In a session titled "Managing Linux in a mixed environment…at Microsoft? A look inside the Linux/Open Source Software Lab at Microsoft," Hilf told the audience of more than 100 that he had Linux and open-source credentials, having worked with the software at both eToys and IBM before moving to Microsoft Corp.
"My role is not to exterminate Linux. It is to be very critical and objective for Microsoft, our customers and the open-source community," he said.
Hilf and his team, which consists of four permanent program managers and a group of four to six rotating contractors, help the different product groups at Microsoft understand open-source software and all the models that exist around that.
"We believe that understanding the technical landscape around open-source software can help our teams drive product improvement," he said.
The team includes Gentoo Linux founder Daniel Robbins, as well as others with deep Linux, Unix and open-source software administration.
"Almost all of the team has worked in some form of a mixed environment. They are very opinionated and very critical, and I like them that way," he said.
The technology analysis center runs Linux and open-source workloads and scenarios, with more than 300 server and client systems running.
The lab was essentially built from the ground up, and this created a lot of issues as there was a lot of non-Microsoft technologies running, both software and hardware.
To underscore that point, Hilf put up a slide showing the operating systems and software in use at the lab, including lots of different Linux, Unix and Windows operating systems and different versions of those as well as other open source software like Ganglia, Karamba and Xen.
The lab team also looked for software that might be useful to its product teams and customers.
An example of this was the effective and efficient Samba Torture (smbtorture) testing tool, which Microsoft had decided to use to test some of its own stuff.
"While doing that, we found a bug, and we submitted that back and it was fixed. There has to be a relationship and communication both ways. We all have to listen as well as talk," he said.
Turning to the cross-platform management technology that was available and used in the lab, Hilf pointed to Novells Red Carpet technology, Kickstart, Vintela Management Extensions and Microsofts Systems Management Server.
Asking the audience how many of them used SMS for management, several put their hands up, to which Hilf quipped "hide your badges."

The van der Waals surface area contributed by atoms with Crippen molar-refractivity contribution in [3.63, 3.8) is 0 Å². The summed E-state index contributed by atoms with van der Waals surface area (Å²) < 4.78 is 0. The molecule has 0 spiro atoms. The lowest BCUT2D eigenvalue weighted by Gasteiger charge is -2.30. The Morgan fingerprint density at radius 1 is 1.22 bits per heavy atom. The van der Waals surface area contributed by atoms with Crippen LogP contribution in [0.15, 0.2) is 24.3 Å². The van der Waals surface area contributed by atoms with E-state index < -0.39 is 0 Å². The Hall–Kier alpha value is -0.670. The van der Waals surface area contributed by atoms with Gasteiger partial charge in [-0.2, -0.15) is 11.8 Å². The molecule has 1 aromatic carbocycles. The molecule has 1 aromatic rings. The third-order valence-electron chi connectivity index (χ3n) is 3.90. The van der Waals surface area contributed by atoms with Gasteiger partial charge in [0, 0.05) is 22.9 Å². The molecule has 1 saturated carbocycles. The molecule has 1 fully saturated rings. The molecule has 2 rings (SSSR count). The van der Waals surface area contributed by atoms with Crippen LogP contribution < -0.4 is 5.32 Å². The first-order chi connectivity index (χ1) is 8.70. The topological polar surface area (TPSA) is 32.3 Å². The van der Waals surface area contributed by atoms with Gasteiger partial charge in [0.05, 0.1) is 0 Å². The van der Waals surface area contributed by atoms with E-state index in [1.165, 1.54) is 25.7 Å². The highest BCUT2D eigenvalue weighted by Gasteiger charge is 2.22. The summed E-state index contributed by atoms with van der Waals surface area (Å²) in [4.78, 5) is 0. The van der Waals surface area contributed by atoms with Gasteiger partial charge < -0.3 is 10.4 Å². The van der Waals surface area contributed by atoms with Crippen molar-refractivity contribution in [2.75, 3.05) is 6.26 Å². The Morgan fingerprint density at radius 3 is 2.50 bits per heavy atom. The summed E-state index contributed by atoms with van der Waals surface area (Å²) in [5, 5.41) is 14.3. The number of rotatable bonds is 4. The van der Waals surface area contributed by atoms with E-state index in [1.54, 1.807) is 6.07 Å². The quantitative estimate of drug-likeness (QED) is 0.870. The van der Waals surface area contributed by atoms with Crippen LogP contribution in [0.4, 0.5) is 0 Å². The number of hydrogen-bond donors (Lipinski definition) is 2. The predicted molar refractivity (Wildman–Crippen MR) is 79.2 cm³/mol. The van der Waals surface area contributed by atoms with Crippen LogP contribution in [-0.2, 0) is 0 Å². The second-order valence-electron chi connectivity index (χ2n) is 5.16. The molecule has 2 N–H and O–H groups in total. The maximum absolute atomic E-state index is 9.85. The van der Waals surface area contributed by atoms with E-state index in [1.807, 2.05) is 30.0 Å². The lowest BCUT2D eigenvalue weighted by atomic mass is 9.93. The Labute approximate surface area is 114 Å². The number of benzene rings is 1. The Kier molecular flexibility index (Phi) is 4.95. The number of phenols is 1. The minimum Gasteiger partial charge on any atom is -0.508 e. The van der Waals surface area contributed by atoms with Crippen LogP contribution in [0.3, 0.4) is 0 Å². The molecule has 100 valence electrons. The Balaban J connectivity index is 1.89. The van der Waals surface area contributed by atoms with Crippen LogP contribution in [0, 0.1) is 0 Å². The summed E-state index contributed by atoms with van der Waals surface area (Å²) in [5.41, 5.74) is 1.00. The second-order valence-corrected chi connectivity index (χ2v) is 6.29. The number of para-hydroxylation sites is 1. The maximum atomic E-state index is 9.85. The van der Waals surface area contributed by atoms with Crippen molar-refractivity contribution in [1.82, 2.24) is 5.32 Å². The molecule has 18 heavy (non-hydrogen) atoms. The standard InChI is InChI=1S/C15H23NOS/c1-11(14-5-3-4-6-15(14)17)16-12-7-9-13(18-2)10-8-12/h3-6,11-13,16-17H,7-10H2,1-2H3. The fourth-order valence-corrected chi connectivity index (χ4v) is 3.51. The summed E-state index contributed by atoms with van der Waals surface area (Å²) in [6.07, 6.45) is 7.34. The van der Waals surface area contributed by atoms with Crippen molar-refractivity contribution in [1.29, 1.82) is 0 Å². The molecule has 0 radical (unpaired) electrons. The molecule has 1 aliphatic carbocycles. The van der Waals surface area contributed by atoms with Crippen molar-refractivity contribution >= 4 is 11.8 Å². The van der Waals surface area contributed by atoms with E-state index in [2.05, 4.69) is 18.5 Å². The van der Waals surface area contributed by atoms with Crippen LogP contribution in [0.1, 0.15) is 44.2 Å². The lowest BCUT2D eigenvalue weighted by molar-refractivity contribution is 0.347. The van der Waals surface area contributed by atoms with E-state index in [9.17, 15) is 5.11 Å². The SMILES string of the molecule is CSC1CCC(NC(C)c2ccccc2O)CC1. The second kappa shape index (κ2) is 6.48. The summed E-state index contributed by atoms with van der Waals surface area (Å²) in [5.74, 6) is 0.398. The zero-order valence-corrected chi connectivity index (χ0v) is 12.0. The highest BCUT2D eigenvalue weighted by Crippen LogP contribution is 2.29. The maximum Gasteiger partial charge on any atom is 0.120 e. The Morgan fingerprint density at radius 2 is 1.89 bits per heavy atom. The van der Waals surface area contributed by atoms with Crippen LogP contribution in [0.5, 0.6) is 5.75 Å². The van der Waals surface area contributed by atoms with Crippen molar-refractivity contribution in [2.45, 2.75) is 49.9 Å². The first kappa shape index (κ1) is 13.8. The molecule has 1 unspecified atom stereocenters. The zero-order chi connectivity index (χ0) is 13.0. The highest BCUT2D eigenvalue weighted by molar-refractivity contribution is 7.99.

Microsofts Lab team also used Virtual PC images and Virtual Server 2005, and each attendee was given a full copy of Microsoft Virtual Server Enterprise Edition, which Hilf said had a $1,000 value, as well as a 180-day trial copy of Windows Server 2003.
On the desktop front, Hilf said that configuring the latest Linux desktop for applications often means that things have to be configured inside the application.
"No one has sat down and come up with something that configures these applications in a uniform way," he said, adding that he has been using Linux desktops for years now "and so am entitled to criticize it."
Historically, getting Active Directory to work with Linux was a non-trivial, very complex task, Hilf said, before suggesting a product from a Microsoft partner, Centrify DirectControl, as a solution in this regard.
He also briefly addressed the R2 release of Windows Server 2003 later this year, saying it "takes a step forward in Unix interoperability, including a full subsystem for Unix applications, which resides at the same level as the Win32 subsystem.
"The key message is that this is part of the operating system for us and a key part of what we are providing. This is a powerful tool for those looking to move their applications to a new platform," Hilf said.
With regard to Microsofts Monad technology—its alterna-tive to the scripting shells that Unix and Linux programmers know and love—which is not just an empty shell, Hilf quipped, but had been developed because of a weak command shell that had spotty coverage and which was fairly inconsistent.
Monad runs on Windows XP and needs the .Net Framework 2.0 to run.
Monad had not been removed from Windows Vista as had been widely reported, and no virus had been written to exploit it as was also widely reported, he said.
"Rather, what was written was a way to modify text information. Had you run and executed that, it would have indeed been bad for your system. But it was not a virus," Hilf said.
Monad would be available in different technologies and would eventually be a part of the operating system, he said.